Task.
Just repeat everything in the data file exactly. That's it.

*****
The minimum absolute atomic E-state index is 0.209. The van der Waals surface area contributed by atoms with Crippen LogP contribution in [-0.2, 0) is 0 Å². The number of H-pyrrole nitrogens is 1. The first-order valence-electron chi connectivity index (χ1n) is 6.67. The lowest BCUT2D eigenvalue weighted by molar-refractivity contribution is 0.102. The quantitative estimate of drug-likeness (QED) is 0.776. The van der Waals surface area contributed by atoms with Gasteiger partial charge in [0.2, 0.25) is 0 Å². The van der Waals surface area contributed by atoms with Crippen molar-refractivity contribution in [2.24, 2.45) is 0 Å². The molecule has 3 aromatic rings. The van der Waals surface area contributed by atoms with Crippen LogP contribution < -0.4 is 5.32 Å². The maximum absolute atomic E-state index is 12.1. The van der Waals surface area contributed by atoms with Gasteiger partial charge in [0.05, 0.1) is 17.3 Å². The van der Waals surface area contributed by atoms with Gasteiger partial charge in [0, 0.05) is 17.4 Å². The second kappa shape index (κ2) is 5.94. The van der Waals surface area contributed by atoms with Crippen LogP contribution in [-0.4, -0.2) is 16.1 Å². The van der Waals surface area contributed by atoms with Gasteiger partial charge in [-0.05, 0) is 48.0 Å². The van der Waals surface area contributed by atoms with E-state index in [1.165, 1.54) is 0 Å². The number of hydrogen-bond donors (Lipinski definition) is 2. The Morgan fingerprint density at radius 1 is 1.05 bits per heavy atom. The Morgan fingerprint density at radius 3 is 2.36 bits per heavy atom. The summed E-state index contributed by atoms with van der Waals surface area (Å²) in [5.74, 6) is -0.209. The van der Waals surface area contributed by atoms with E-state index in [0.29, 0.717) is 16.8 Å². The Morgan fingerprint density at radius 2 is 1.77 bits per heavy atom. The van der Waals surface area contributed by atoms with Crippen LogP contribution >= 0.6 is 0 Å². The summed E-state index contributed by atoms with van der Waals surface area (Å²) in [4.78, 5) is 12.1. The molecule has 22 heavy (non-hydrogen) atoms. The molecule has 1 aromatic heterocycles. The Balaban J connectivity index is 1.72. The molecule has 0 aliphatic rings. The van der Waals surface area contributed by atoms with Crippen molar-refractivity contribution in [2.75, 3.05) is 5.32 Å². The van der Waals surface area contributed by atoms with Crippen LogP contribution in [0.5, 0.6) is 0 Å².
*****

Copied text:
The minimum absolute atomic E-state index is 0.209. The van der Waals surface area contributed by atoms with Crippen LogP contribution in [-0.2, 0) is 0 Å². The number of H-pyrrole nitrogens is 1. The first-order valence-electron chi connectivity index (χ1n) is 6.67. The lowest BCUT2D eigenvalue weighted by molar-refractivity contribution is 0.102. The quantitative estimate of drug-likeness (QED) is 0.776. The van der Waals surface area contributed by atoms with Gasteiger partial charge in [0.2, 0.25) is 0 Å². The van der Waals surface area contributed by atoms with Crippen molar-refractivity contribution in [2.24, 2.45) is 0 Å². The molecule has 3 aromatic rings. The van der Waals surface area contributed by atoms with Crippen LogP contribution < -0.4 is 5.32 Å². The maximum absolute atomic E-state index is 12.1. The van der Waals surface area contributed by atoms with Gasteiger partial charge in [0.05, 0.1) is 17.3 Å². The van der Waals surface area contributed by atoms with Gasteiger partial charge in [0, 0.05) is 17.4 Å². The second kappa shape index (κ2) is 5.94. The van der Waals surface area contributed by atoms with Crippen LogP contribution in [-0.4, -0.2) is 16.1 Å². The van der Waals surface area contributed by atoms with Gasteiger partial charge in [-0.05, 0) is 48.0 Å². The van der Waals surface area contributed by atoms with E-state index in [1.165, 1.54) is 0 Å². The number of hydrogen-bond donors (Lipinski definition) is 2. The Morgan fingerprint density at radius 1 is 1.05 bits per heavy atom. The Morgan fingerprint density at radius 3 is 2.36 bits per heavy atom. The summed E-state index contributed by atoms with van der Waals surface area (Å²) in [5.74, 6) is -0.209. The van der Waals surface area contributed by atoms with E-state index in [0.29, 0.717) is 16.8 Å². The Morgan fingerprint density at radius 2 is 1.77 bits per heavy atom. The van der Waals surface area contributed by atoms with Crippen LogP contribution >= 0.6 is 0 Å². The summed E-state index contributed by atoms with van der Waals surface area (Å²) in [4.78, 5) is 12.1. The molecule has 22 heavy (non-hydrogen) atoms. The molecule has 1 aromatic heterocycles. The Balaban J connectivity index is 1.72. The molecule has 0 aliphatic rings. The van der Waals surface area contributed by atoms with Crippen molar-refractivity contribution in [2.75, 3.05) is 5.32 Å². The van der Waals surface area contributed by atoms with Crippen LogP contribution in [0.5, 0.6) is 0 Å².